March 7, 2011- So it seems Charles Koch wrote an editorial while I was away. An editorial for the Rupert Murdoch-owned Wall Street Journal, where he spends an entire column saying a whole lot of nothing. An editorial where he misstates facts, figures, and twists up truth into his weird alternate reality.
I feel compelled to respond to him.
Dear Charles Koch,
In your March 1st editorial, you make the following statements:
Years of tremendous overspending by federal, state and local governments have brought us face-to-face with an economic crisis. Federal spending will total at least $3.8 trillion this year—double what it was 10 years ago. And unlike in 2001, when there was a small federal surplus, this year's projected budget deficit is more than $1.6 trillion.
This is a direct consequence of the costs of two wars which until 2008, were not added to the balance sheets. Funny how you fail to account for where the deficits arose, but are quick to point to their existence.
Several trillions more in debt have been accumulated by state and local governments. States are looking at a combined total of more than $130 billion in budget shortfalls this year. Next year, they will be in even worse shape as most so-called stimulus payments end.
Ironic that you would give any credit to the stimulus for helping states, given the enormous funds you've laid out to criticize any lawmaker who supported it. What hypocrisy is this? State and local governments are looking at shortfalls because tax revenues have not kept pace with expenditures. This is not the fault of individuals living in those states or municipalities. It is the direct effect of the failure of corporations to pay their fair share to do business in states, and the failure of those same corporations to employ workers in those states, causing those workers to rely upon governmental safety nets to get them by while their jobs are outsourced to countries where corporate profits can increase.
For many years, I, my family and our company have contributed to a variety of intellectual and political causes working to solve these problems. Because of our activism, we've been vilified by various groups. Despite this criticism, we're determined to keep contributing and standing up for those politicians, like Wisconsin Gov. Scott Walker, who are taking these challenges seriously.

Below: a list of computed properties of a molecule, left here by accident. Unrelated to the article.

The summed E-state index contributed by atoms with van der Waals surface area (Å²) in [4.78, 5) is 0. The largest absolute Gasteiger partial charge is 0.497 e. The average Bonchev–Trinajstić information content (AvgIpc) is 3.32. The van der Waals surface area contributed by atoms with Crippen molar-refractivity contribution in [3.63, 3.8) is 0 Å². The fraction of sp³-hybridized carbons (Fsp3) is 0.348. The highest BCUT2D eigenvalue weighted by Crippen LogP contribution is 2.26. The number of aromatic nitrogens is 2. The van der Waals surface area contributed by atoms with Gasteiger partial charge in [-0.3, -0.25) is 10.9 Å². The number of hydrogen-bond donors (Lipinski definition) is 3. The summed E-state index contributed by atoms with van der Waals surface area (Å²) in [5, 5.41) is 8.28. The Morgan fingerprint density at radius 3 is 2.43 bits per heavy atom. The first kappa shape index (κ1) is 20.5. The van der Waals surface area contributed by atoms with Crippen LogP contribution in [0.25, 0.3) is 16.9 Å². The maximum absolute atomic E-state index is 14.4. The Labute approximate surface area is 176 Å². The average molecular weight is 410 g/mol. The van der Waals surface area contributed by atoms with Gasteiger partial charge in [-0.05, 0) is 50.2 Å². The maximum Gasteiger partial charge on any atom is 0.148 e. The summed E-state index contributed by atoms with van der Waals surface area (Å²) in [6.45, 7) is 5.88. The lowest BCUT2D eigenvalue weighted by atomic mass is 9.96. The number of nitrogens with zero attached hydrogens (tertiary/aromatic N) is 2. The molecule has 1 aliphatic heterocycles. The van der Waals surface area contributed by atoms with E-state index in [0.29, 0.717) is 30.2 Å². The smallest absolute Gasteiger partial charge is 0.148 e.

Let's talk about your "activism", because it goes far beyond just political philosophy. You fund groups who actively seek to promote lies about the current President's place of birth, his legitimacy as a United States citizen, and undermine the mandate he received from voters in 2008. That's not "standing up" for anything.
Spending tens of millions — even hundreds of millions — to oppose climate change legislation isn't "activism". It's serving your own financial self-interests. That's not surprising, nor is it illegal, but it's certainly not as noble and high minded as "solving these problems."
Here are some problems your tens or hundreds of millions could be solving:
•Preventing medical bankruptcy, which is still on the rise and will not end until all Americans have access to reasonably-priced health insurance BEFORE they get sick or fired.
•Preventing the consequences of climate change instead of denying it exists.
•Investing creatively in our future through green industry, high speed rail, and other projects which build up this country instead of tearing it down.
Instead, you deny climate change, pay millions to lobby for the defeat of climate change legislation, buy politicians who must do your bidding and vote to de-fund the Affordable Care Act (and any other good and decent thing government does).
You call this 'activism'. I call it destruction.